Does Nicola Sturgeon represent hope to women in Scotland?
The fact that being a female politician is still a source of discussion, is telling about the state of gender equality, or lack of, in the world. But until we get to the day where we can just say politician, and the fact whether they are female or male is moot, we should all lend our voices to the discussion.
On Saturday morning, the 9th of May, Britain woke up to the news that Nicola Sturgeon, first minister of Scotland, and head of the SNP party, had won a majority in Scotland. The SNP won a staggering 56 out of 59 seats, and is now the biggest party challenger to the Westminster Conservatives.
It would be a mistake to explain Sturgeon’s progress and success as a result of her being female, because it is more to do with who she is as a person, driven, warm, articulate, incredibly intelligent and compassionate. But there are certain things that do stand out because of her gender.
The first thing to notice was the difference in tone between her and Alex Salmond at the point of the SNP majority. While Salmond puffed his chest about a roaring Scottish Lion, Sturgeon’s response in contrast was:
‘And to those who didn’t vote @theSNP yesterday, we will do our best by you too and seek to win your trust’.
She doesn’t try and scare you, or bullishly convince you, but promises to work with you to gain your trust. This is particularly interesting in terms of gender, because we’ve grown up with politics being communicated in a narrative of macho performativity, and recently Ed Milliband was criticised for not being ‘masculine’ enough. If the language of politics started to become more collaborative and compassionate because of a stronger female presence, it can only be a good and progressive thing.
Unfortunately, Nicola Sturgeon did not escape the usual fate of being a female in the public eye, and had a lot of questions directed to her about her appearance and what she wore. She cleverly turned this into a way to advocate Scottish design talent, turning an ostracising moment into an opportunity to showcase what she believes in. Another unfortunate incident of the General Election was labour’s ‘pink bus’– who wants to be pigeon holed as a female voter as opposed to just a voter? Hopefully, with more women in politics, we would see less of this kind of behaviour.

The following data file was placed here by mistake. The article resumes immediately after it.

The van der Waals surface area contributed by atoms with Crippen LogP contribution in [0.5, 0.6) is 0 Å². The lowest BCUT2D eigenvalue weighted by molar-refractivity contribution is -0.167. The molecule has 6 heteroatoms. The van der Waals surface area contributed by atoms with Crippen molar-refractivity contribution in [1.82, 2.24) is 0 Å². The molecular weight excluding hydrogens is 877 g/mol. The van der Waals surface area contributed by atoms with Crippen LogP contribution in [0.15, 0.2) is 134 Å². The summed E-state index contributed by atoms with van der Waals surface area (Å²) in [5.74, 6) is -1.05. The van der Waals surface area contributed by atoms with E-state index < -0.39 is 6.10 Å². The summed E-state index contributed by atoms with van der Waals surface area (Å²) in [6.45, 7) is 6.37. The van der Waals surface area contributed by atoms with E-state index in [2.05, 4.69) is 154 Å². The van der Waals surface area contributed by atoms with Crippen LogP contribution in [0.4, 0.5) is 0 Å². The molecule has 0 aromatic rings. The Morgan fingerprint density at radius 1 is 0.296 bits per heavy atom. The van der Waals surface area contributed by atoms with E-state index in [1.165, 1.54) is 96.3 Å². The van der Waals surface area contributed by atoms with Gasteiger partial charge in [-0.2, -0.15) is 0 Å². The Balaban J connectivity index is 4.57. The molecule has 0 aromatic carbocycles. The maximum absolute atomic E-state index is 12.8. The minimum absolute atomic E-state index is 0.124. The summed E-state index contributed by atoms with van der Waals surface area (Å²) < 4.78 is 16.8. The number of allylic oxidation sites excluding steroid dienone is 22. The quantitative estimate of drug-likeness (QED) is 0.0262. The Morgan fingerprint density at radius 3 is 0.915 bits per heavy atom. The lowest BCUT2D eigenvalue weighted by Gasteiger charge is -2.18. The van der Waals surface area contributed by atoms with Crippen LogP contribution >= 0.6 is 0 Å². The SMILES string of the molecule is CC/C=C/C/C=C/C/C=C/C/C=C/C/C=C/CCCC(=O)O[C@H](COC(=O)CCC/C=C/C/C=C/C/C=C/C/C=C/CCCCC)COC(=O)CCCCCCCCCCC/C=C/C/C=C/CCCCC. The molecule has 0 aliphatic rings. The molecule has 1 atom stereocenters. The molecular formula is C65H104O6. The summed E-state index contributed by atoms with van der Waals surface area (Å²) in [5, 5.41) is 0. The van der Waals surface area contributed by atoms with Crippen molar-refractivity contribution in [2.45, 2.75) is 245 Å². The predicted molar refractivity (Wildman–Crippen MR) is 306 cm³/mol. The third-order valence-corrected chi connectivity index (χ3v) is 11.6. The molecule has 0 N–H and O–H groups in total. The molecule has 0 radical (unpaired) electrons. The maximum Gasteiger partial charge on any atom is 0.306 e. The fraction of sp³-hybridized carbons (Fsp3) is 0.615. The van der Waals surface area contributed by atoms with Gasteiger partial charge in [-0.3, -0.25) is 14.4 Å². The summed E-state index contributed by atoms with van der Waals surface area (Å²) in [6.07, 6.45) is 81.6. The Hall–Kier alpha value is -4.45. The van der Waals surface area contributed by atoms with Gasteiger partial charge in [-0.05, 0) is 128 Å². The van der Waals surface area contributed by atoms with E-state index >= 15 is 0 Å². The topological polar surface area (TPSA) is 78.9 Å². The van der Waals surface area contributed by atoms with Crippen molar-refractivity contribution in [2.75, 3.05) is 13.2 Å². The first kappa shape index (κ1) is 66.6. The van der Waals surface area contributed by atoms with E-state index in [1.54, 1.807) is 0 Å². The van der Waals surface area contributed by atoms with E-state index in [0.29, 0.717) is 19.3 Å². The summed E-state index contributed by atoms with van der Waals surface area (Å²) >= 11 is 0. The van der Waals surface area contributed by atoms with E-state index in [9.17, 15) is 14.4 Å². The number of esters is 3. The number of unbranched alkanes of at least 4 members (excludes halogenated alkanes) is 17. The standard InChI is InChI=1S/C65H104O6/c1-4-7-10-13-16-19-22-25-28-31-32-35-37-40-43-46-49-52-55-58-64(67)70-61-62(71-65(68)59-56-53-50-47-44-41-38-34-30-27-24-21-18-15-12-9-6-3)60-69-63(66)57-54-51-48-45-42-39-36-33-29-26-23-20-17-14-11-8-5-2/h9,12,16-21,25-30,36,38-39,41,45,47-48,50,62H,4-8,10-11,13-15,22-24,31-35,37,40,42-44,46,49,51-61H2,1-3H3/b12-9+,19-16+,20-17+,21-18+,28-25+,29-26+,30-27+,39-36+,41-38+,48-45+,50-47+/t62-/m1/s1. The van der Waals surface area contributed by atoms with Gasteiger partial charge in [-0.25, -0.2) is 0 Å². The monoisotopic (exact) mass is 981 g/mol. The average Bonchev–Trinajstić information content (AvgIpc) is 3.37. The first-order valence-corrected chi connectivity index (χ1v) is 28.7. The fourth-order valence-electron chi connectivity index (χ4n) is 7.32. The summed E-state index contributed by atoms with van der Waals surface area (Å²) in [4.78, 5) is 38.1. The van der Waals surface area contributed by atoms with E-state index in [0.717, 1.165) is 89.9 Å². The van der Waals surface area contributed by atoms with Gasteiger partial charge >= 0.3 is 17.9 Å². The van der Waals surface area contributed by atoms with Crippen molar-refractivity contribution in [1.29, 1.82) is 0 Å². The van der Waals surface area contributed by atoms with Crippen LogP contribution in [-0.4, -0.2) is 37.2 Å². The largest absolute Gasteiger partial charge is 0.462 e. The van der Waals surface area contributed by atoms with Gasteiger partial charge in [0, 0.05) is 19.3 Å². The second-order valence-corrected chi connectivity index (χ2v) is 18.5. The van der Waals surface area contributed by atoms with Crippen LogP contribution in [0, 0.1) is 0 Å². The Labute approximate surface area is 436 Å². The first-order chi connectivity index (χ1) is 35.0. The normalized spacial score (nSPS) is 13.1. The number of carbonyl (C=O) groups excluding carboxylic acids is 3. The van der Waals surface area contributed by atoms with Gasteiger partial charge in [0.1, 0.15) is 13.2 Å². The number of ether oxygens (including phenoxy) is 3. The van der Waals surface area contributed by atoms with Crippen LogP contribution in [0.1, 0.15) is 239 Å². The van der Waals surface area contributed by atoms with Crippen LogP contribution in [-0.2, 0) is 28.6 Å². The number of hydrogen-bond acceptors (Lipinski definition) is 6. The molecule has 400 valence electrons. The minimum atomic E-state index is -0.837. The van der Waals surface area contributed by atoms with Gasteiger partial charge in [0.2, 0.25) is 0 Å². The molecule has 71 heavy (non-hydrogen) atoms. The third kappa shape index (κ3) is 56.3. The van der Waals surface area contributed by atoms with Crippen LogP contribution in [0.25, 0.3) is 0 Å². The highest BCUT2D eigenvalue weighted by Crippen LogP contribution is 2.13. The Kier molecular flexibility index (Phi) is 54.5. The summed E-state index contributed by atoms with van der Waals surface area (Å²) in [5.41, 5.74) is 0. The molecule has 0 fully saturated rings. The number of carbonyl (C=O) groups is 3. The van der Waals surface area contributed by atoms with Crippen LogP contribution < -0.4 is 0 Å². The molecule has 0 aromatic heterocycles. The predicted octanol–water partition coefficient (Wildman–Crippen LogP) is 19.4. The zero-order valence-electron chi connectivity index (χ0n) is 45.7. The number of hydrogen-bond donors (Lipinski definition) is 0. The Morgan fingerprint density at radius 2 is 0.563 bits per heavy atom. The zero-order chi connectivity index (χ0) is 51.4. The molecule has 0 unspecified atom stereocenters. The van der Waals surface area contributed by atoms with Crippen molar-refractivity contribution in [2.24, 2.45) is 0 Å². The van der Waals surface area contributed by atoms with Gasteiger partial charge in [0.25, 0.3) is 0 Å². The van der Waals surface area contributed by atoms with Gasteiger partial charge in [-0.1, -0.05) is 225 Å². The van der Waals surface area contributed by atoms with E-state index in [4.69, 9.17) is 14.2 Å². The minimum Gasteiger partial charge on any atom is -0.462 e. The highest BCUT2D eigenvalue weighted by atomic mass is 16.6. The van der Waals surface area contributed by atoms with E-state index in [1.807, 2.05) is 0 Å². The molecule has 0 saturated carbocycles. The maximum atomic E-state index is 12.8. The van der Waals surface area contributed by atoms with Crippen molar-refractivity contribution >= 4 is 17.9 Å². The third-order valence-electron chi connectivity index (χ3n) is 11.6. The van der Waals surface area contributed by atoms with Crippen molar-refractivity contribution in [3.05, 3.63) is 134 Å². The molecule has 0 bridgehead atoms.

Speaking to a few of my friends in Scotland, they definitely feel a growing sense of anticipation and excitement about Nicola Sturgeon and her politics. You could even see this during the general election when the first 3 announcements came in, it was all women who were elected, and people were tweeting “right now 100% of our elected MPs are women”. It felt hopeful, like a new and exciting future. In the wake of the election, people are indeed feeling hopeful about what Nicola Sturgeon would do next:
‘I would like to see her commanding respect regardless of her gender – from all sides of the political spectrum, whether people agree with her views or not – based on the fact she has conviction, knows her stuff, and seems to have the ambition and tenacity to push on key issues.’
The main reason to hope is that Nicola Sturgeon stands for fairness, in all shapes and forms, and that she seems committed to doing the hard work to make it happen.
Image copyright: Elph